McALLEN, November 20 - Dr. Leonel Vela said last week that the recruitment of two nationally acclaimed psychiatrists to head a new residency program in Harlingen was the proudest day of his 14 years at the Regional Academic Health Center.
On Tuesday, Vela said he was proud also to see the McAllen Family Medicine Residency Program solidified under a new operational agreement. Boosting residency slots at hospitals and clinics up and down the Rio Grande Valley is vital if the region’s planned medical school is to flourish, he said.
“I am looking forward to seeing the day when a child of the Rio Grande Valley goes through kindergarten, public education, university, gets pre-medical education at our great new university and then goes on to medical school to become a doctor, all the time staying here in the Valley. Then, that doctor stays here and saves lives. It is an incredible option that has never been available before,” Vela told the Guardian, in an exclusive interview on Tuesday.
Tuesday’s announcement saw McAllen Medical Center, Valley Care Clinics, and UT Health Science Center-San Antonio team up to take over the McAllen Family Medicine Residency Program. The program is the oldest of its kind in the Valley and has graduated 186 family medicine doctors since 1979. It was previously operated and funded by the Physicians Education Foundation.
Currently, there are 18 residents in the McAllen program. The new affiliation agreement hints that this number could be expanded. Effective Oct. 1, the agreement establishes the “framework for a comprehensive relationship including the existing Family Medicine Residency Program… and potential development of additional programs to achieve mutual goals in the areas of medical education, research and clinical care.”
Dr. Vela, dean of the RAHC, said what impresses him most about the McAllen program is the fact that 60 out of the 186 doctors have stayed in the McAllen area.
“As the announcement was being made I was thinking of the tens of thousands of patients and families whose lives have touched over the years by those 60 doctors. The number of lives that have been saved, the number of lives made better. It is a multiplier effect. And that just one residency program,” Vela said.
Vela said the McAllen residency program has “made its mark” and predicted even greater things in the future.
“This new partnership is going to solidify the program. The best thing we heard is what it is going to do in improving and transforming health status here in the community and around the Valley. It is a proud day and a historical day. It (the McAllen program) is getting ready to catapult itself to a new level of care, a new level of training, education, and research.”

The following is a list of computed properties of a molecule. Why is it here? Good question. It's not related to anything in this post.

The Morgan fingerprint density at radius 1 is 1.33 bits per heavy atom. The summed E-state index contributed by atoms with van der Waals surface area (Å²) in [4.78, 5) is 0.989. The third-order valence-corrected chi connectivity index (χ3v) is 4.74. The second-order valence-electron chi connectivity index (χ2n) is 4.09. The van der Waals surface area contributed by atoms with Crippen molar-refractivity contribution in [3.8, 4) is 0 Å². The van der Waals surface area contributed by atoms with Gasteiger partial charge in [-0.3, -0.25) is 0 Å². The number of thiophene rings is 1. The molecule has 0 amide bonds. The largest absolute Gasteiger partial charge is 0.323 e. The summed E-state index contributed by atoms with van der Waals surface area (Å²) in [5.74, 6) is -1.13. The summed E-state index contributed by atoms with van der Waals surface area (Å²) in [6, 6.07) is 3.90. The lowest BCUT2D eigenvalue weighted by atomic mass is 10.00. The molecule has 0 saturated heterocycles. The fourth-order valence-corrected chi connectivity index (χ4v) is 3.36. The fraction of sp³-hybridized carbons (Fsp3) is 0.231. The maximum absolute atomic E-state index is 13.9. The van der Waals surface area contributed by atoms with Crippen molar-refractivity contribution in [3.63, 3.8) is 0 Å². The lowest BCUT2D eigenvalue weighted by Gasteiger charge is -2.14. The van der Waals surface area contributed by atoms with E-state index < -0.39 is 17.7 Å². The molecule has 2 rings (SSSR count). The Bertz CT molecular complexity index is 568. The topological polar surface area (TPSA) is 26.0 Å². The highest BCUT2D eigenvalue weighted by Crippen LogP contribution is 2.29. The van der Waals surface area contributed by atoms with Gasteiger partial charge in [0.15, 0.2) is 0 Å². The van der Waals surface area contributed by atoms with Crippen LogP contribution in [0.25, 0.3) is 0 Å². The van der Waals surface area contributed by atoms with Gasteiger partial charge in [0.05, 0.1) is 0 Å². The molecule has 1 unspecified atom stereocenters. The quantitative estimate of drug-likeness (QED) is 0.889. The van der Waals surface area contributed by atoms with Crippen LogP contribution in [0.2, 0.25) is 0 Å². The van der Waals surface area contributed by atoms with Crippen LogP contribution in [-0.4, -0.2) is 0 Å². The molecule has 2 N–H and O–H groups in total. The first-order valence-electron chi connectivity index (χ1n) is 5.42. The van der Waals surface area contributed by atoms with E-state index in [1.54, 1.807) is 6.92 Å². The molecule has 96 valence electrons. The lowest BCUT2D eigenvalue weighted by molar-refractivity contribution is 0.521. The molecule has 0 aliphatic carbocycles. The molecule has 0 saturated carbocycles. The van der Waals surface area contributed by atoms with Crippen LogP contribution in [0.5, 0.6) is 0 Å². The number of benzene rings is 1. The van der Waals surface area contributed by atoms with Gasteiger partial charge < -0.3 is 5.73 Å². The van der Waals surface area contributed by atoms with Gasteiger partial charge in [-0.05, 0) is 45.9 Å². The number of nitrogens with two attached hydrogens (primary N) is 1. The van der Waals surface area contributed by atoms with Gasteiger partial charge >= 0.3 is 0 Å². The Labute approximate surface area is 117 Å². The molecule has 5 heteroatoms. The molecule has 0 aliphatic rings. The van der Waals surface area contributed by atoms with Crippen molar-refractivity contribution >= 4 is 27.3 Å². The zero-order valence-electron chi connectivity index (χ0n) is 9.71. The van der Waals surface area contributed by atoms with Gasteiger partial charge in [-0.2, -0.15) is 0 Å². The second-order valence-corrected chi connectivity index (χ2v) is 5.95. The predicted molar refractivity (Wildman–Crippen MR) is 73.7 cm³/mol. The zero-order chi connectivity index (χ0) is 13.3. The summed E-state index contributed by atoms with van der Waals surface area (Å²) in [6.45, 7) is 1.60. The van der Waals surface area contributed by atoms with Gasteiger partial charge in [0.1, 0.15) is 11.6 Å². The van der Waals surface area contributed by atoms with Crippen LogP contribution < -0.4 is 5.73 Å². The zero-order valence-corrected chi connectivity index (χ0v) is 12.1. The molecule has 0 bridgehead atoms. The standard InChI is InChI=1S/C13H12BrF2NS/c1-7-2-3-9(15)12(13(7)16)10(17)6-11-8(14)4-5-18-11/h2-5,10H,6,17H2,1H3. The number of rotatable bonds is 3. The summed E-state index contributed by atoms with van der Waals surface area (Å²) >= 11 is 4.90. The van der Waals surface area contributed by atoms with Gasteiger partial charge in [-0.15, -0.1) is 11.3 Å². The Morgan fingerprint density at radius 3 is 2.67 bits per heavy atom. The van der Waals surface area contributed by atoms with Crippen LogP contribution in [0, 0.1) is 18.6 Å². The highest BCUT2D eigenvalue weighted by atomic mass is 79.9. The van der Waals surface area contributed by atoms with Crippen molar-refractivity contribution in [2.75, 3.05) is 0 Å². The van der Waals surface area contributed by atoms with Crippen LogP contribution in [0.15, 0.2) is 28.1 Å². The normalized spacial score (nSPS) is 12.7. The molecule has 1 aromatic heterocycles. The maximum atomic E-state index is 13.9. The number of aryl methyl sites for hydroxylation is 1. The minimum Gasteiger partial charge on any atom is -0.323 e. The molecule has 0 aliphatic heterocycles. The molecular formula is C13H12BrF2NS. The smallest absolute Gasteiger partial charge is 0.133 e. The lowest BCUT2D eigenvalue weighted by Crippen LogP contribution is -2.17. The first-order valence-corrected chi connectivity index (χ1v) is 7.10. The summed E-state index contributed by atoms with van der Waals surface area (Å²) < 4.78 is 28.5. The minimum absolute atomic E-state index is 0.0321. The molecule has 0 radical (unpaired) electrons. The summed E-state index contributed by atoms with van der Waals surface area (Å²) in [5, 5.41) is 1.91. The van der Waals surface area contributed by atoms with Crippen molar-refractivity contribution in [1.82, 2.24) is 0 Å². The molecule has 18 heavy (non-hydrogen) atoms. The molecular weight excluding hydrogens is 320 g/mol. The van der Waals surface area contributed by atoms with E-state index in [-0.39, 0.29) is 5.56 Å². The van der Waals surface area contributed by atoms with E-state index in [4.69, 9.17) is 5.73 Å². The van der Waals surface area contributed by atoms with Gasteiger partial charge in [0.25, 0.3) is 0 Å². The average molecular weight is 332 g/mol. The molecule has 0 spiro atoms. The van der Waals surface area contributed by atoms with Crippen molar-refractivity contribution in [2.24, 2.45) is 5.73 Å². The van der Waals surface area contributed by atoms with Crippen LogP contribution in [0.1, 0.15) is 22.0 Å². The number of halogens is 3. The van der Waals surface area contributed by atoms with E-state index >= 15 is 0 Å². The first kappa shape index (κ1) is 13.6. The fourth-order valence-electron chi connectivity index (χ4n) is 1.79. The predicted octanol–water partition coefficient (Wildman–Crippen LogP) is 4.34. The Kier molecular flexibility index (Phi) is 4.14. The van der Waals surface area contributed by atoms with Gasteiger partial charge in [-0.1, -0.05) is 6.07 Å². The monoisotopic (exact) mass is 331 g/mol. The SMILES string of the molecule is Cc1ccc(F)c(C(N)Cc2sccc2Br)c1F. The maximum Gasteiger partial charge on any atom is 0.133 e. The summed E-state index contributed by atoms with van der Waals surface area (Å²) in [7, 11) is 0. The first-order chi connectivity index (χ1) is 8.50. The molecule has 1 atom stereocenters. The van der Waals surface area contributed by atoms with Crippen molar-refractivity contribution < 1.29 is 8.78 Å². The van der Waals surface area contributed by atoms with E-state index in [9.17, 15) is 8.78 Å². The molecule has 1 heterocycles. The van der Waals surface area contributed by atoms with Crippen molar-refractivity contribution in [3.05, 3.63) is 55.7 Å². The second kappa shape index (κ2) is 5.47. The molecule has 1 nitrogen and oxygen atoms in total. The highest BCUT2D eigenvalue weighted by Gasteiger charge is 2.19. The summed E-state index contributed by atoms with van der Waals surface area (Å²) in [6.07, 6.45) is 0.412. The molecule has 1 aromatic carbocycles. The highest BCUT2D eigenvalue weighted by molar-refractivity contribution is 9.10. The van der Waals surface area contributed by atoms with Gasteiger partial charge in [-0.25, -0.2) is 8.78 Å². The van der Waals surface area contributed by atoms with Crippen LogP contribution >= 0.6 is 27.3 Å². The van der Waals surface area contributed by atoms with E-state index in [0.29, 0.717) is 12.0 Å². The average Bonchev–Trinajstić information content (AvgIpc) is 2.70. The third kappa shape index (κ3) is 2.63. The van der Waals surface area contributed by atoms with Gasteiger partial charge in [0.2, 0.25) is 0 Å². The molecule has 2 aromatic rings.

Meanwhile, over in Harlingen, nationally known psychiatrists Rajesh Tampi and Marian Moca have started work this fall as founding directors of psychiatry graduate medical education at the RAHC. Dr. Tampi is director of the Adult Psychiatry Residency Training Program, and Dr. Moca is director of the Child and Adolescent Residency Training Program. Both were previously at Yale University. The residency program is being developed by UT Health Science Center-San Antonio with help from Valley Baptist Medical Center in Harlingen.
“To be able to recruit not one but two program directors of this caliber is amazing. You have seen their bios. Dr. Tampi and Dr. Moca are of the highest caliber, they are nationally recognized in their fields and they come with such enthusiasm, being completely impressed by the community, by the potential partnerships. They have told me they love the Valley. They love the culture, the Mexican food. The Valley has embraced them. They have embraced the Valley. We can only look forward to great, great success,” Vela said.
Tampi was associate clinical professor of psychiatry at Yale University School of Medicine. He was also director of Masonic Care Behavioral Health, a geriatric care facility affiliated with the Yale medical school. He completed his adult psychiatry residency training at the University of Vermont and a geriatric psychiatry fellowship at Yale.